|Organic Carbon Cycling in the Canada Basin of the Arctic Ocean: Isotopic and Biomarker Evidence|
David Griffith (WHOI), Ann McNichol (WHOI), Valier Galy (WHOI), Daniel Montlucon (ETH Zurich), Tim Eglinton (ETH Zurich)
In the last decade, the Canada Basin of the Arctic Ocean has undergone major changes in the extent of summer sea ice coverage, and in the distributions of nutrients and primary productivity. What is less well-understood is how these changes will translate to the dark basin below where the fate of surface-exported organic carbon and organic carbon derived from coastal and terrestrial primary productivity is decided. As part of the Beaufort Gyre Exploration Project (http://www.whoi.edu/page.do?pid=66296) at WHOI, suspended particulate matter was collected by in situ filtration in 2008 and 2011. The stable isotopic composition of fatty acids displays a pattern more similar to coastal and estuarine environements than open-ocean settings, suggesting prominent bacterial heterotrophy. A source of 13C-depleted fatty acids is also indicated in the mid-water column along with the influence of re-suspended sediments in the deepest 1000 meters. Radiocarbon analysis of suspended particulate organic carbon also indicates significant variability between 2008 and 2011 at particular depths, and intact polar lipid analysis further describes the bacterial lipid source in the deep basin.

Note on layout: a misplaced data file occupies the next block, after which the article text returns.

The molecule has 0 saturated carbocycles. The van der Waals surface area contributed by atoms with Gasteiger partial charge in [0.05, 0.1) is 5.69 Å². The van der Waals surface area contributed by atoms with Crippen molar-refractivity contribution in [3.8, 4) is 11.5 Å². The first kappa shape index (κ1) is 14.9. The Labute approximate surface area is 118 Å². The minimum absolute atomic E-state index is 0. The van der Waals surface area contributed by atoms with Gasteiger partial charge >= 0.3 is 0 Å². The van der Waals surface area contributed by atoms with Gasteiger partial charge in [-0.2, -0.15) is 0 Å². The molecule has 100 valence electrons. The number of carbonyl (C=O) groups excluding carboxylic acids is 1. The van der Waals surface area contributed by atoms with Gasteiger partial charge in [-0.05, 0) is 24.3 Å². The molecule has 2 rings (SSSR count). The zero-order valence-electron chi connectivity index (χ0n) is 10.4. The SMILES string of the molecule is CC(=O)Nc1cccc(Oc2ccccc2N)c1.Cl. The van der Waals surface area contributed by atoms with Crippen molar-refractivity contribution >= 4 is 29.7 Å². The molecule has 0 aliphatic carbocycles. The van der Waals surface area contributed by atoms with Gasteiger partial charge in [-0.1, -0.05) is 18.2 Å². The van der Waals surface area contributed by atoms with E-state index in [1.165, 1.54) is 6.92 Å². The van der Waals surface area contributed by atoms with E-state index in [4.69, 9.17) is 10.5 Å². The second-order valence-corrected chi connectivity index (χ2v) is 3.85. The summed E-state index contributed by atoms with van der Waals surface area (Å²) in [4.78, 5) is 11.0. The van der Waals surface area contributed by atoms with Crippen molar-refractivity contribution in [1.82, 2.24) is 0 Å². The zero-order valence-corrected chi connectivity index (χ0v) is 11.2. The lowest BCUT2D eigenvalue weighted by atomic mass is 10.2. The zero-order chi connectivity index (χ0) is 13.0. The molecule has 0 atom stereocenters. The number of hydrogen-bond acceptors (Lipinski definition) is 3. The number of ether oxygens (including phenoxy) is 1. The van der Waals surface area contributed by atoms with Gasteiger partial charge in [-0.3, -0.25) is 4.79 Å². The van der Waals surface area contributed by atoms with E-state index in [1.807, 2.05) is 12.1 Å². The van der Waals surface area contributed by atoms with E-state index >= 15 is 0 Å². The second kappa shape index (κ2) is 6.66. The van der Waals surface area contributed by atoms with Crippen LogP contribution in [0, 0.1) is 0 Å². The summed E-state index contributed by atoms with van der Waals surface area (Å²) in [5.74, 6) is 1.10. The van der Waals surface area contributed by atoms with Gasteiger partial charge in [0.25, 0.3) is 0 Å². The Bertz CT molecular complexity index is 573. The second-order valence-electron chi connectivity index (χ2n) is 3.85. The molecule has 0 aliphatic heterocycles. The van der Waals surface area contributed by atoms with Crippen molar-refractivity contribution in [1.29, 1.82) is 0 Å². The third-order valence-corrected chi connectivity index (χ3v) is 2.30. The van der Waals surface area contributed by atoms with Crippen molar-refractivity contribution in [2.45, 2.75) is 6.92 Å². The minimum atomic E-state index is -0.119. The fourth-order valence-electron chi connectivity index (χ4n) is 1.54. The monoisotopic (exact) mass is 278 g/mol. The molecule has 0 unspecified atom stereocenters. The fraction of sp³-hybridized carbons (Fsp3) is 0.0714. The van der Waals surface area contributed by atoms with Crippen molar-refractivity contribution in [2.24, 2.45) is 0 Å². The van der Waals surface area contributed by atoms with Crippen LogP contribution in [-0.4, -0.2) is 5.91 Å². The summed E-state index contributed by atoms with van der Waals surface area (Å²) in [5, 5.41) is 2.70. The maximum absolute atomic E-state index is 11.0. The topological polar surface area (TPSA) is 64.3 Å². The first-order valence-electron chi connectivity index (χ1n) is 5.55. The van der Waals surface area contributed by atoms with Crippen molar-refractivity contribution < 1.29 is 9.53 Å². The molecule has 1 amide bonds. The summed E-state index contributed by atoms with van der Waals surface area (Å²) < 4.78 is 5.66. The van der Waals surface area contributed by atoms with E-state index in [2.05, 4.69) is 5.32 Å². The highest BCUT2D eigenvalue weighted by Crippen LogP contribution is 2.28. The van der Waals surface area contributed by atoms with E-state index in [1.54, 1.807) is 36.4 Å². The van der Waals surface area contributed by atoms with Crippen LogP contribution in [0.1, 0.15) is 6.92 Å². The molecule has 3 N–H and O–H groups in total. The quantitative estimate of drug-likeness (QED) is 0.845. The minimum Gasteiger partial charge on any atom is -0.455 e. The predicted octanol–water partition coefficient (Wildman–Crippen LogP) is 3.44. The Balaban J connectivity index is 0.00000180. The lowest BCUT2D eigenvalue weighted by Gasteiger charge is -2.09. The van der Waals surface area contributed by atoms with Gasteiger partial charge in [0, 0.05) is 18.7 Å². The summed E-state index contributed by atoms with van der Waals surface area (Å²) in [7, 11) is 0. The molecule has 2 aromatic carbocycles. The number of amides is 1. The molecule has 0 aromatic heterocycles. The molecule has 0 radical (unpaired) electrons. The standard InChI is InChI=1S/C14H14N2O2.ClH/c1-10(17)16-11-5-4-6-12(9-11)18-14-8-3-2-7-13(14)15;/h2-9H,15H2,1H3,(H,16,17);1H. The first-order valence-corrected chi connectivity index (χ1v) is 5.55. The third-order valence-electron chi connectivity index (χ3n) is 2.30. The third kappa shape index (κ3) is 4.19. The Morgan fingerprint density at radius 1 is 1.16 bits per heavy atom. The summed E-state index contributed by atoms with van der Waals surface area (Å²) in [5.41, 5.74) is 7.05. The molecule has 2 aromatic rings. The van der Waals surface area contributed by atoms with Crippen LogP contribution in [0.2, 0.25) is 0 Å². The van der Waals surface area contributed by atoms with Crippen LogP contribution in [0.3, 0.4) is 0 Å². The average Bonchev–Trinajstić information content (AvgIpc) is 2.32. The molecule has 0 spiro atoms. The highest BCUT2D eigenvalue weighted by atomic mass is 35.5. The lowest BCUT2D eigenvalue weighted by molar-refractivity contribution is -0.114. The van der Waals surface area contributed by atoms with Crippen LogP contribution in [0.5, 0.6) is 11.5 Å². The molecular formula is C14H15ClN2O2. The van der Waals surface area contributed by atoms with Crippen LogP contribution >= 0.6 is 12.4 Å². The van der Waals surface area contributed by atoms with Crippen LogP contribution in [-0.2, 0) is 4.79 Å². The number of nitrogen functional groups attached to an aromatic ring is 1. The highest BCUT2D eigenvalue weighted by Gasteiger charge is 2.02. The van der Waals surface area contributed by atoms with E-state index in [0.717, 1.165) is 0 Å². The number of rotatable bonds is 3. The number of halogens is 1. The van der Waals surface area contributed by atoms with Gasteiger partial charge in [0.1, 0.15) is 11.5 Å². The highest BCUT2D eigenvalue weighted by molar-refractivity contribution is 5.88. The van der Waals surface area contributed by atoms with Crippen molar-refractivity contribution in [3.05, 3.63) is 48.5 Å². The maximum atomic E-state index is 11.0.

Shah, S.R., Griffith, D.R., Galy, V., McNichol, A.P., Van Mooy, B.A.S., and T.I. Eglinton. Isotopic Indications of Microbial Metabolic Activities in the Arctic Ocean. Organic Geochemistry GRC 2012.
Shah, S.R., Griffith, D.R., Galy, V., McNichol, A.P., T.I. Eglinton. Prominent bacterial heterotrophy and sources of 13C-depleted fatty acids to the interior Canada Basin. Biogeosciences, 10, 7065-7080, 2013. doi: 10.5194/bg-10-7065-2013.